Glass-Steagall Introduced into Debate on Cyprus's Accelerating Foreclosure Crisis
August 2, 2014 • 10:12AM

In the midst of growing popular outrage at the banks in Cyprus, Glass-Steagall-type banking reform has been introduced into the huge debate over the mortgage foreclosure crisis. The Troika (European Commission, European Central Bank, and International Monetary Fund) is demanding new laws to fast-track the foreclosures on mortgage holders.

Cypriot attorney and Schiller Institute collaborator Katherine Alexander-Theodotou held a press conference on her cases defending Cypriot holders of mortgages denominated in Swiss francs. When the press asked her what her solution is for the banking reform in Cyprus, she declared that the only solution is that of the Glass-Steagall law enacted in 1933 by President Franklin Roosevelt, which separated commercial banks from investment banks. The proposal was apparently well-received; "everyone agreed," Alexander-Theodotou told EIR. She also announced that she is considering organizing a conference and a national referendum on mortgage and bank reform, in which Glass-Steagall will be a very important part.

The Swiss franc mortgage cases, which affect thousands of mortgage holders, is only part of the foreclosure crisis in Cyprus which constitutes a second "bail-in," since non-performing loans constitute 50% of the domestic banks' loan books. Now people will lose everything to maintain the bankrupt European banking system.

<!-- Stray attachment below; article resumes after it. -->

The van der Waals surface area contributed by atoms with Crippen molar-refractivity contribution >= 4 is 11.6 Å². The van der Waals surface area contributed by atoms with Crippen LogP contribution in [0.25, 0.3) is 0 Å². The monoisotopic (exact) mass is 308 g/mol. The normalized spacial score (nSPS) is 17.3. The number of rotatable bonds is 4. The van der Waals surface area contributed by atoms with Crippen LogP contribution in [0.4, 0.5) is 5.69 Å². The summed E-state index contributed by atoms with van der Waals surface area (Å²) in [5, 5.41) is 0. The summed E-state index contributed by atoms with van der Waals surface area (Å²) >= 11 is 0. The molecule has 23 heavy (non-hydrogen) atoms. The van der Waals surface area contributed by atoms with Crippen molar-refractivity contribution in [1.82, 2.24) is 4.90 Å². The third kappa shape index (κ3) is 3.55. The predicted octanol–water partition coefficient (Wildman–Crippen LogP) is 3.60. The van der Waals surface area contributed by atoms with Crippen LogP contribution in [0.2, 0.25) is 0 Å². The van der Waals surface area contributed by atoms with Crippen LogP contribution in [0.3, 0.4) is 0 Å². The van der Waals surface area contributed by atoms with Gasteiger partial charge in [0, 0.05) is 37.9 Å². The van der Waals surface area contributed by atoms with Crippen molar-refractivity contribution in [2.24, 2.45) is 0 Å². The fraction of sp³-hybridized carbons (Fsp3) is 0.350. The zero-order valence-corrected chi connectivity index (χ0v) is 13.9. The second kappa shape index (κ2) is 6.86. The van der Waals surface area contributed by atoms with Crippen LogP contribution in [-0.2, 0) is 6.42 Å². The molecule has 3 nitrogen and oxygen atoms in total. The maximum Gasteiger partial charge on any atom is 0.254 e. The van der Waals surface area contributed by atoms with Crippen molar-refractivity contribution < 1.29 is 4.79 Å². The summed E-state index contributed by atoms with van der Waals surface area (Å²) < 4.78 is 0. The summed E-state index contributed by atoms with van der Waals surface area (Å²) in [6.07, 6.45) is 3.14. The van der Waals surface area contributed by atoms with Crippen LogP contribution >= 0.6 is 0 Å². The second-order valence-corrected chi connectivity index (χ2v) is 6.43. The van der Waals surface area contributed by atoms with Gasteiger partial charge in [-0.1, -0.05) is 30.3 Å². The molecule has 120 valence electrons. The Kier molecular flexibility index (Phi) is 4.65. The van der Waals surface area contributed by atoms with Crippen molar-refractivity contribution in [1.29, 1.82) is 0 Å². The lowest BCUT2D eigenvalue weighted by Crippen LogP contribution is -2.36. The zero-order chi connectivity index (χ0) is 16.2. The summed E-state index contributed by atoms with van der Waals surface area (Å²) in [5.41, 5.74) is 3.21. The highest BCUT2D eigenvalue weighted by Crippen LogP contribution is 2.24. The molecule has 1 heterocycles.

The Troika is demanding that the European Parliament pass the new foreclosure law that the Troika dictated in order to fast-track the process. Its passage, which is opposed by the opposition, is a "prior action" for allowing the next tranche of the bail-out to be released.

A parliamentarian with whom we have been in discussion on Glass-Steagall, and who supports the idea, told EIR that the bill fails to take two things into account. The first is that Cyprus has the highest interest rates in the Eurozone. More important is that the new law does not change the part of the old law in which the security for the mortgage is not only underwritten by the house whose purchase it finances, but also all the debtor's potential assets, which is contrary to generally accepted practice. It is not only by definition unjust, but it creates a situation in which the bank is not interested in preventing the collapse of real estate prices, since it can attack other assets.

If passed, the deputy said, hedge funds will soon be able to buy up Cyprus real estate for a song.